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I’ll admit it. When my Berlin-savvy friend asked if I’d like to stop by the Brandenburg Gate (Brandenburger Tor), I said “yes, of course!” As we strolled past the Hotel Aldon (of Michael Jackson fame), I racked my brain trying to think of what I remembered (or had ever learned) about the Brandenburg Gate and came up next to empty. I guess this is the beauty of traveling- to discover new places and ideas and to educate ourselves about the historical and cultural significance of certain sites. Thankfully, my Berliner friends gave me a general overview of the Brandenburg Gate’s history as we stood in front of this impressive monument at the end of Unter den Linden (Berlin’s principle boulevard).
When I got home, I felt compelled to learn more about this great German symbol of both division and unification. It is a former city gate, the only remaining one of several that were used as a formal entryway into Berlin in the late 18th, 19th and early 20th centuries. Originally constructed in 1791, the Brandenburg Gate was commissioned by Friedrich Wilhelm II and designed by Karl Gotthard Langhans.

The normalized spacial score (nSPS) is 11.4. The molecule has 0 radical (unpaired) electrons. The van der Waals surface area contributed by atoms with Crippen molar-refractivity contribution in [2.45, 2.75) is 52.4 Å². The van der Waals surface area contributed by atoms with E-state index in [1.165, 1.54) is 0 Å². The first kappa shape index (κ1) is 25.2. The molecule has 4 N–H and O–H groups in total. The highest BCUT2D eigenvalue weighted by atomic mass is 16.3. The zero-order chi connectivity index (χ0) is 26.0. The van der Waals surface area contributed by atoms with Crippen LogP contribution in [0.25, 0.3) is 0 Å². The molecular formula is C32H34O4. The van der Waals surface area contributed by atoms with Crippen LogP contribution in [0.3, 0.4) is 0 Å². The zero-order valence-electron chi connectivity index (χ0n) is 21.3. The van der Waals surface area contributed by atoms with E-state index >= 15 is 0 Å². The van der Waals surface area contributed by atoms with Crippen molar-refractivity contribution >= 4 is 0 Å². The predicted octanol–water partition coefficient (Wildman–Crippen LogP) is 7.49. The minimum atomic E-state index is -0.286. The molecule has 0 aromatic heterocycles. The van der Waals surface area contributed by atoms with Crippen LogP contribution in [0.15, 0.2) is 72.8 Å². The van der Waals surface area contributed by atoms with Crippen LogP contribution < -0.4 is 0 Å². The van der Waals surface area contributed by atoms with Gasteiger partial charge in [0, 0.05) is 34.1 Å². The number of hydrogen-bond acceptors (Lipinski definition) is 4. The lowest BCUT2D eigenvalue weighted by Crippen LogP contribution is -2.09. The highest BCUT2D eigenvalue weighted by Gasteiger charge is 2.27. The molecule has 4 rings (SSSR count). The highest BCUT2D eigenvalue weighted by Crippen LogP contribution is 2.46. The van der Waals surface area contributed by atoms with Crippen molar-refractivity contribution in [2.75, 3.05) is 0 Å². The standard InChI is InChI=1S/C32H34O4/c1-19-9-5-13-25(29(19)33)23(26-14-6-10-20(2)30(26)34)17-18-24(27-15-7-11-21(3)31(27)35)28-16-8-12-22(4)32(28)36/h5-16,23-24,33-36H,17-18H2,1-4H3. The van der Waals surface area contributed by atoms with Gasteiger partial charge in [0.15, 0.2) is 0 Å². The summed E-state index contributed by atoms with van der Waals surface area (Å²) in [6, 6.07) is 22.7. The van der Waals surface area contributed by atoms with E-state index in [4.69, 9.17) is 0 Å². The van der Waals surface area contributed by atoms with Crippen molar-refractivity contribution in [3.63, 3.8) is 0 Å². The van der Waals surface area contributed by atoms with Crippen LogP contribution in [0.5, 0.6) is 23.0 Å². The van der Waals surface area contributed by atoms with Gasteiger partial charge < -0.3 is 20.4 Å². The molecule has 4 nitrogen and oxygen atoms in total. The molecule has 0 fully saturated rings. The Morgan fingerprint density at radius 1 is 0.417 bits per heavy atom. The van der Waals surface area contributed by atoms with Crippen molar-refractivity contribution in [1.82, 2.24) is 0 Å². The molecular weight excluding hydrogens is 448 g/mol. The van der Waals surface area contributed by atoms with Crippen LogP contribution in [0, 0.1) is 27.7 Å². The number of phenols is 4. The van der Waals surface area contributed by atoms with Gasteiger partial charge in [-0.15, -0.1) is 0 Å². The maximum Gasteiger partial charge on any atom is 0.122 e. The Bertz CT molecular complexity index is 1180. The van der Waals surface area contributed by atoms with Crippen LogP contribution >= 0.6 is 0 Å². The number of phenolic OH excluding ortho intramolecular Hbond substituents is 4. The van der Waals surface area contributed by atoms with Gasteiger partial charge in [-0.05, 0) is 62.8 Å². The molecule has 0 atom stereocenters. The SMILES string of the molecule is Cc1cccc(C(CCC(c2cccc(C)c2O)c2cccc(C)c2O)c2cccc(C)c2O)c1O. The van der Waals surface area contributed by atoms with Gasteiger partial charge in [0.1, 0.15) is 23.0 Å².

The gate was modeled after the Propylaea, the entrance hall of the Acropolis in Athens, Greece. The Propylaea was the gateway to a shrine of the ancient world; likewise, the Brandeburg Gate served as the passage into the most important city of the Prussian empire. The Brandenburg Gate is topped with a quadriga (a car or chariot drawn by four horses) carrying the goddess of victory. Her image was meant to invoke the virtues of peace, friendship and statesmanship. Considering the gate was erected as a monument to represent peace, it is ironic that it was used as a Nazi party symbol and eventually became part of the Berlin wall during Communist rule in East Germany.
The Brandenburg Gate was one of the only structures near the famed Pariser Platz that survived World War II. The bullet holes left in the gate were patched and parts of the façade that had been ruined by explosions were reconstructed shortly after the end of WWII, though the rest of Pariser Platz was in ruins.
Pedestrians, bikes and vehicles were allowed to pass through the gate until the Berlin Wall was constructed just west of the Brandenburg Gate in August, 1961 and access stopped. The Gate reopened in 1989 after the Wall came down and buildings in Pariser Platz were reconstructed. From 1998-2002, motorized vehicles were allowed to pass through the gate, but only pedestrian traffic is allowed now.
I wish I could have been back at the Brandenburger Tor on November 5, 2009. U2 played a concert in front of it in honor of the 20th anniversary of the fall of the Berlin Wall. Now that would have been an education.